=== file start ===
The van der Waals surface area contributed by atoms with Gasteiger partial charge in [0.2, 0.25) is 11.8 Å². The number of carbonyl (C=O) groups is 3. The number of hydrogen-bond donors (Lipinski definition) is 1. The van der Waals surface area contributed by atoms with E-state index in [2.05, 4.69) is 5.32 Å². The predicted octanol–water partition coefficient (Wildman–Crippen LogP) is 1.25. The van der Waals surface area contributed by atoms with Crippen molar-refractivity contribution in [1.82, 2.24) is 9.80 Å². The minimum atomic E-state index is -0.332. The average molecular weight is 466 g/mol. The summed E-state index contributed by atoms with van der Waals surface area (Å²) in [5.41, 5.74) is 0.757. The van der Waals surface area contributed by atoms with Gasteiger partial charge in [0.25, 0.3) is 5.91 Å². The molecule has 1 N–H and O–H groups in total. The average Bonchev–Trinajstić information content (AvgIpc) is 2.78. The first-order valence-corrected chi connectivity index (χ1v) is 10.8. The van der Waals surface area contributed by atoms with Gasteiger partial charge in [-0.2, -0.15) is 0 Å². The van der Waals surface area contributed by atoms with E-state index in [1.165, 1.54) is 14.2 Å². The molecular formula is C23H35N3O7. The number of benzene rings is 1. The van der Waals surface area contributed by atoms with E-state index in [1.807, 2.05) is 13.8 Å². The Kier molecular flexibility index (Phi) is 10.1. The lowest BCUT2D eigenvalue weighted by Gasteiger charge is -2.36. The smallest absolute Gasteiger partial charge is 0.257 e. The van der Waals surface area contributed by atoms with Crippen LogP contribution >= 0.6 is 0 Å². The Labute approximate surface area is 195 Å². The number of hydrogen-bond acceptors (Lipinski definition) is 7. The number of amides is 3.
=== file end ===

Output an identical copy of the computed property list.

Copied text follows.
The van der Waals surface area contributed by atoms with Gasteiger partial charge in [0.2, 0.25) is 11.8 Å². The number of carbonyl (C=O) groups is 3. The number of hydrogen-bond donors (Lipinski definition) is 1. The van der Waals surface area contributed by atoms with E-state index in [2.05, 4.69) is 5.32 Å². The predicted octanol–water partition coefficient (Wildman–Crippen LogP) is 1.25. The van der Waals surface area contributed by atoms with Crippen molar-refractivity contribution in [1.82, 2.24) is 9.80 Å². The minimum atomic E-state index is -0.332. The average molecular weight is 466 g/mol. The summed E-state index contributed by atoms with van der Waals surface area (Å²) in [5.41, 5.74) is 0.757. The van der Waals surface area contributed by atoms with Gasteiger partial charge in [0.25, 0.3) is 5.91 Å². The molecule has 1 N–H and O–H groups in total. The average Bonchev–Trinajstić information content (AvgIpc) is 2.78. The first-order valence-corrected chi connectivity index (χ1v) is 10.8. The van der Waals surface area contributed by atoms with Gasteiger partial charge in [-0.2, -0.15) is 0 Å². The van der Waals surface area contributed by atoms with E-state index in [1.165, 1.54) is 14.2 Å². The molecular formula is C23H35N3O7. The number of benzene rings is 1. The van der Waals surface area contributed by atoms with E-state index in [1.807, 2.05) is 13.8 Å². The Kier molecular flexibility index (Phi) is 10.1. The lowest BCUT2D eigenvalue weighted by Gasteiger charge is -2.36. The smallest absolute Gasteiger partial charge is 0.257 e. The van der Waals surface area contributed by atoms with Crippen LogP contribution >= 0.6 is 0 Å². The Labute approximate surface area is 195 Å². The number of hydrogen-bond acceptors (Lipinski definition) is 7. The number of amides is 3.